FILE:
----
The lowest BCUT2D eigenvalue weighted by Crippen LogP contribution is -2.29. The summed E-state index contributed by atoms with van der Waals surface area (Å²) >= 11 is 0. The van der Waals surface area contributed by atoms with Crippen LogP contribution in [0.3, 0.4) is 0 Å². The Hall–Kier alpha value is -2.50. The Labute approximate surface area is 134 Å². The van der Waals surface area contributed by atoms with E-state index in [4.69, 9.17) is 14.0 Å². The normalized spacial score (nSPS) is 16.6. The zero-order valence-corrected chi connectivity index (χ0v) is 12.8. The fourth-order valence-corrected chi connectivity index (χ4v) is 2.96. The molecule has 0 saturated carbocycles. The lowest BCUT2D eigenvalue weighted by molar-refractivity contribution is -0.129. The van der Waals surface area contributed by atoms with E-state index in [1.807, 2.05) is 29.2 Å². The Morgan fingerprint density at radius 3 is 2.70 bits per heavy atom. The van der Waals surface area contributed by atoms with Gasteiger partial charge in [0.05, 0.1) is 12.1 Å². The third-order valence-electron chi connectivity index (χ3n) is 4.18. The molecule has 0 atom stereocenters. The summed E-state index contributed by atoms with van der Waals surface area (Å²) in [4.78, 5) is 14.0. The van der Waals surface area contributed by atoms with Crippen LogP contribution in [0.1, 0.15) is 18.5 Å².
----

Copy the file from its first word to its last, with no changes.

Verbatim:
The lowest BCUT2D eigenvalue weighted by Crippen LogP contribution is -2.29. The summed E-state index contributed by atoms with van der Waals surface area (Å²) >= 11 is 0. The van der Waals surface area contributed by atoms with Crippen LogP contribution in [0.3, 0.4) is 0 Å². The Hall–Kier alpha value is -2.50. The Labute approximate surface area is 134 Å². The van der Waals surface area contributed by atoms with E-state index in [4.69, 9.17) is 14.0 Å². The normalized spacial score (nSPS) is 16.6. The zero-order valence-corrected chi connectivity index (χ0v) is 12.8. The fourth-order valence-corrected chi connectivity index (χ4v) is 2.96. The molecule has 0 saturated carbocycles. The lowest BCUT2D eigenvalue weighted by molar-refractivity contribution is -0.129. The van der Waals surface area contributed by atoms with E-state index in [1.807, 2.05) is 29.2 Å². The Morgan fingerprint density at radius 3 is 2.70 bits per heavy atom. The van der Waals surface area contributed by atoms with Gasteiger partial charge in [0.05, 0.1) is 12.1 Å². The third-order valence-electron chi connectivity index (χ3n) is 4.18. The molecule has 0 atom stereocenters. The summed E-state index contributed by atoms with van der Waals surface area (Å²) in [4.78, 5) is 14.0. The van der Waals surface area contributed by atoms with Crippen LogP contribution in [0.1, 0.15) is 18.5 Å².